July 23, 2015 / 8:10 PM / 2 years ago

Mitsubishi mum on report it will end U.S. car production

DETROIT (Reuters) - Mitsubishi Motors Corp, faced with declining U.S. demand and an expiring union contract at its only plant in North America, declined to comment Thursday on a report that it planned to end auto production in this country.

Vehicles are reflected in the logo of a Mitsubishi at a showroom of the Avtomir company, a Mitsubishi cars dealership, in Moscow, April 1, 2015. REUTERS/Maxim Zmeyev

Japan’s Nikkei news service said the plan to cease production at Mitsubishi’s plant in Normal, Illinois, is part of a strategic shift to the growing Asian market.

The company has “no statement,” said a spokesperson for Mitsubishi Motors North America.

The Nikkei report said Mitsubishi, one of Japan’s smallest automakers, would look for a buyer for the plant, which opened in 1988 as a joint venture between Mitsubishi and its then-partner, Chrysler. The report also said Mitsubishi would begin negotiations with labor representatives to maintain employment for the plant’s 918 workers, who are represented by the United Auto Workers union.

Normal Mayor Chris Koos, in an email on Thursday afternoon, said, “I have heard nothing, and am trying to get information” from the plant, which is located about 140 miles southwest of Chicago.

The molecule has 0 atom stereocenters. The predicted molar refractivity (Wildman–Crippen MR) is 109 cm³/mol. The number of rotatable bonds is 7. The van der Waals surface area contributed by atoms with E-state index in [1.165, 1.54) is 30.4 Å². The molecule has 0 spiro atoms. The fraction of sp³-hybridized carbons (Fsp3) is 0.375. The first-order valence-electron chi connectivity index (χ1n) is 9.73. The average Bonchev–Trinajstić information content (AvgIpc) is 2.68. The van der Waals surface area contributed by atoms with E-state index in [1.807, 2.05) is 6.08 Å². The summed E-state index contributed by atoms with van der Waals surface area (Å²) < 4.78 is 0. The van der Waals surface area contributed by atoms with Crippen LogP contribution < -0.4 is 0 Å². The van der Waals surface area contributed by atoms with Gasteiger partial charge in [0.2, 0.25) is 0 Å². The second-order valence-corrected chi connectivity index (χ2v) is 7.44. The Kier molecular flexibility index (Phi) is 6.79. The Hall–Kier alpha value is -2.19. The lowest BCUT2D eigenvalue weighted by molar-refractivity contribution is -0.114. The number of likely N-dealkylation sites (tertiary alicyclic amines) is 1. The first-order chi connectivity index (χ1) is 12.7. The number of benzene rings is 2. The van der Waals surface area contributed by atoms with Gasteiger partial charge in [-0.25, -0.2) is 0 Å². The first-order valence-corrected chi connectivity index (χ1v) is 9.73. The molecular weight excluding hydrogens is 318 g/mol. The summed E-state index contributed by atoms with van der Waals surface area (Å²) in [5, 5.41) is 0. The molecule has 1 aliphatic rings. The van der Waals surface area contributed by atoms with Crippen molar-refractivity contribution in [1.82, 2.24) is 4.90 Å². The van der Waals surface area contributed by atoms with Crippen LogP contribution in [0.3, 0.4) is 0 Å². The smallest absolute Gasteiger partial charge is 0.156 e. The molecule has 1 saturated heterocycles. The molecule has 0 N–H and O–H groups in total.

Kyle Young, vice president of UAW Local 2488, which represents the plant’s workers, said the union’s contract expires in August.

“We haven’t heard anything,” he said in a phone interview. “We’re supposed to have negotiations coming up” on a new contract. In the meantime, “it’s business as usual here - we’re pumping out cars.”

The Normal plant is the only Japanese-owned U.S. auto factory whose hourly workers are represented by the UAW.

At its peak in the early 2000s, the Normal plant built more than 200,000 cars a year. Last year, production of the Outlander Sport utility vehicle totaled 69,178, according to Mitsubishi.

On its website, Mitsubishi said it contributes $120 million a year to the local economy in taxes, salaries and benefits.

Additional reporting by Bernie Woodall in Detroit; Editing by Dan Grebler and David Gregorio

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